According to a report from Reuters and corroborated by CNN Money, the banking giant JPMorgan Chase has reached a tentative $13 billion settlement over investigations into the banks alleged bad loan and business securities practices.
The potential settlement does not relieve JPMorgan from facing criminal charges for its actions.
The settlement will be distributed as $9 billion in fines and $4 billion in what is being called “consumer relief.” The bank will also agree to assist in ongoing criminal investigations against individuals.
“Although the numbers of this potential settlement may appear large, they pale in comparison to the profits reaped in by the banks from their reckless behavior,” commented Peter Mougey, head of the securities and business torts department at the Levin Papantonio law firm. “More importantly, individuals have lost billions and the economy has suffered greatly because of the behavior of the nation’s largest banks. To date, they have still only been held accountable for a small fraction of what they are actually responsible.”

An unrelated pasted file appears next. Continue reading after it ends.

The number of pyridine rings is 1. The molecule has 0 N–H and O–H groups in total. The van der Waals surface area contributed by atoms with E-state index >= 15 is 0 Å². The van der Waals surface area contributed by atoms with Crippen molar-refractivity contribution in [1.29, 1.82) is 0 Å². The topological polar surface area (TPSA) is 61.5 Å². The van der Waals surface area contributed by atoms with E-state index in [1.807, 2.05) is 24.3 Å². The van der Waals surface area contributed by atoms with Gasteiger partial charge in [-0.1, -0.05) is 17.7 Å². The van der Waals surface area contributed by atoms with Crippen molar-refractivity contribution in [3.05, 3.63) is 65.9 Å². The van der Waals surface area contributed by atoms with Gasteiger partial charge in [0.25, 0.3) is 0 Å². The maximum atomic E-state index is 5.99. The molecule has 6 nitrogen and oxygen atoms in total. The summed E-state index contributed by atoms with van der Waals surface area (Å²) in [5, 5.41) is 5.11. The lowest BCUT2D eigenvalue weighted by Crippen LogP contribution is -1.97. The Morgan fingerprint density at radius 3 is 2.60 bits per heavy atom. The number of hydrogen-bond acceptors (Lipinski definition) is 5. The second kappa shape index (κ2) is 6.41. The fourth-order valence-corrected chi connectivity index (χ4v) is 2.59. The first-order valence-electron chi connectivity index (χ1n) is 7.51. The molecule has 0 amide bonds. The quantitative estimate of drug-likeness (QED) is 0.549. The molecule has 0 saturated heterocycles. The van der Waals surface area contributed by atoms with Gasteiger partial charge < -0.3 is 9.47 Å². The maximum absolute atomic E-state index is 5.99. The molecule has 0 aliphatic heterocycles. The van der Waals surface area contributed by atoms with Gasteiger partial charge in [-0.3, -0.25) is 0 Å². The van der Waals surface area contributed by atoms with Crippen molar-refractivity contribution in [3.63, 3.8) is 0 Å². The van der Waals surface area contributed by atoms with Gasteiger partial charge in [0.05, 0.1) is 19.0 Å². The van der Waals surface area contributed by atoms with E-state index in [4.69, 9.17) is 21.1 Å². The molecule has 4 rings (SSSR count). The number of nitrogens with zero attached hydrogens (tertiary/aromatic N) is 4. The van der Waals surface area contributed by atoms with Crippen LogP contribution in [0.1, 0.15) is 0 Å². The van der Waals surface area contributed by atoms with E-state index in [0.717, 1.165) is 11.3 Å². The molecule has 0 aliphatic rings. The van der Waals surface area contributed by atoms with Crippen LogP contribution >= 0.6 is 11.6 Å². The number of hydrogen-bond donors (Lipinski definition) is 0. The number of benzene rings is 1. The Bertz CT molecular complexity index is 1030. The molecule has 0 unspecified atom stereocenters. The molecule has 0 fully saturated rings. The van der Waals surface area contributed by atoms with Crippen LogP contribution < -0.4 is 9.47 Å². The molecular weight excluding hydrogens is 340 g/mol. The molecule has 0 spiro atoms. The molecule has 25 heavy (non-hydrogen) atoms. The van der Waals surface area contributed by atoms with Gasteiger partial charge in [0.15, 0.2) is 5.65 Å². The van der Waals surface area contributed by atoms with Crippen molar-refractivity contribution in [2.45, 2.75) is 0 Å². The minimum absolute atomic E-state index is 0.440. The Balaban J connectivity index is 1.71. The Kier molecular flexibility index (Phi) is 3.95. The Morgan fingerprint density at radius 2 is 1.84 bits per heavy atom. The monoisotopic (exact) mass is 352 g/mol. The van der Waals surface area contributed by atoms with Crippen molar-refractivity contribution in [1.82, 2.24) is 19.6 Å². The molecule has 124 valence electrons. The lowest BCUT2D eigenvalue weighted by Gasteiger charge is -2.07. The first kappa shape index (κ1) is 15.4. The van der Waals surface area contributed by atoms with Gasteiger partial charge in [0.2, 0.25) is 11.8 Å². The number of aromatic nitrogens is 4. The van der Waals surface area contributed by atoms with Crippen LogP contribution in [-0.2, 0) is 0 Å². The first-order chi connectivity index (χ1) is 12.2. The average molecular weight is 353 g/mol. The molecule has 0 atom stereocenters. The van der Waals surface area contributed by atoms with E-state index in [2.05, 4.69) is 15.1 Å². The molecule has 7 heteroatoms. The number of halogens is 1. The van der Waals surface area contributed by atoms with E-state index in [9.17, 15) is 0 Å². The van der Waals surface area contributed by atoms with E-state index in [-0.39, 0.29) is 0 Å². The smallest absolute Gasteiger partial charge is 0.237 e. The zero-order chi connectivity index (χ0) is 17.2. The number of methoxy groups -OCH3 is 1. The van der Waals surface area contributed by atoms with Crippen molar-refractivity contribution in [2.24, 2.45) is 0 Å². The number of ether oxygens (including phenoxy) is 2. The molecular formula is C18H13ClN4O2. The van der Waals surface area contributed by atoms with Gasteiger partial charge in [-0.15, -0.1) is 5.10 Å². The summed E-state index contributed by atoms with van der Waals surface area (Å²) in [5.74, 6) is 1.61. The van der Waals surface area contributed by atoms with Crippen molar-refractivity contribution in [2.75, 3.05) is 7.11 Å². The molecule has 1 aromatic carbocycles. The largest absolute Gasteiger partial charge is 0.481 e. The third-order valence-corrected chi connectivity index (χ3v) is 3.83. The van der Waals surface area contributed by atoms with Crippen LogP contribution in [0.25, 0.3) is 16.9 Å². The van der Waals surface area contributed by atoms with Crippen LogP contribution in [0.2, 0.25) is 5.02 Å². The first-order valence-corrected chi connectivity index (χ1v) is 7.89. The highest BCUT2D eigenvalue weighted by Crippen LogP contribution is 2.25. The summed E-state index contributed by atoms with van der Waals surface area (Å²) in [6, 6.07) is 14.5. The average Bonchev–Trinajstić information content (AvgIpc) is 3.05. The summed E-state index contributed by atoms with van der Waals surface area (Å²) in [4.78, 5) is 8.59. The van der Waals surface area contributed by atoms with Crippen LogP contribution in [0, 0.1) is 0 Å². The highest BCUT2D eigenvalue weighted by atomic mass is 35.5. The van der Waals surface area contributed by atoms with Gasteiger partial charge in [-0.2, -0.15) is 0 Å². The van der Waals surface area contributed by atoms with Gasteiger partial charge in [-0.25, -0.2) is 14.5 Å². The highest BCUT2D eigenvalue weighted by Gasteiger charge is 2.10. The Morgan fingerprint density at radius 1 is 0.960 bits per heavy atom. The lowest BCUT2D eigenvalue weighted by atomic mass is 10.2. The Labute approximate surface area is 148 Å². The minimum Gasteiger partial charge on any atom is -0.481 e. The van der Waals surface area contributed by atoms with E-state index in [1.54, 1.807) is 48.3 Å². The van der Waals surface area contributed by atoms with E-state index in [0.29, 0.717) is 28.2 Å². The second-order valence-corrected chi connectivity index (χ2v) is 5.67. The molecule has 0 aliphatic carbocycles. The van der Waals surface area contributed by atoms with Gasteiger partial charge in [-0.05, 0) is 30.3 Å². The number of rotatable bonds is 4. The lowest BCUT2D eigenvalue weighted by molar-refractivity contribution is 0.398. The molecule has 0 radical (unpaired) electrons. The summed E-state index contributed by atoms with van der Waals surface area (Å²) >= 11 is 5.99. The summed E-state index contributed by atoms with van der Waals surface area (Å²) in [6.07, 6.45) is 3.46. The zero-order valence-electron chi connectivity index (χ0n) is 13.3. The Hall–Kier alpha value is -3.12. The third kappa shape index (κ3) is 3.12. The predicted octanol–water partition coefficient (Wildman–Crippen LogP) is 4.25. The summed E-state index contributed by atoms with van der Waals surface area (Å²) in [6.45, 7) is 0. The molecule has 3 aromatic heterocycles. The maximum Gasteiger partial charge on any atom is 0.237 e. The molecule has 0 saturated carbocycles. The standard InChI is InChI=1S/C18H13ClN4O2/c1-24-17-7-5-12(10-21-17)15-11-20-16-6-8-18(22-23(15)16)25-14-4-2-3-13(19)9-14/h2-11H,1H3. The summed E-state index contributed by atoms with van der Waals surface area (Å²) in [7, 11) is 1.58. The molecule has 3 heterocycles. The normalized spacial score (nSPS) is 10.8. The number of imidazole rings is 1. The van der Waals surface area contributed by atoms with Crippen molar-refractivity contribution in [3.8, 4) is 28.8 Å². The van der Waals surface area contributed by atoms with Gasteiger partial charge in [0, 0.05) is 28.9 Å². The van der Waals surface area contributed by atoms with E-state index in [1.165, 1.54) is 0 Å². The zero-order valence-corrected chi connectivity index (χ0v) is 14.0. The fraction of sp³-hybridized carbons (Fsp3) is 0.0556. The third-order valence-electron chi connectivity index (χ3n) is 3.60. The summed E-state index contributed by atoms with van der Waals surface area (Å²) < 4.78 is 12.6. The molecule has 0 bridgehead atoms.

The settlement covers activities that the bank engaged in from 2005 to 2007 and includes two mortgage businesses that were acquired by JPMorgan, Washington Mutual and Bear Stearns.
JPMorgan has stated that it set aside $23 billion for potential legal expenses, though the bank has also expressed that it anticipates future legal expenses to continue to be a detractor from the bank’s earnings.
JPMorgan posted a loss for the third quarter of this year, citing massive legal expenses – an indication that the bank’s past behaviors may finally be catching up with it.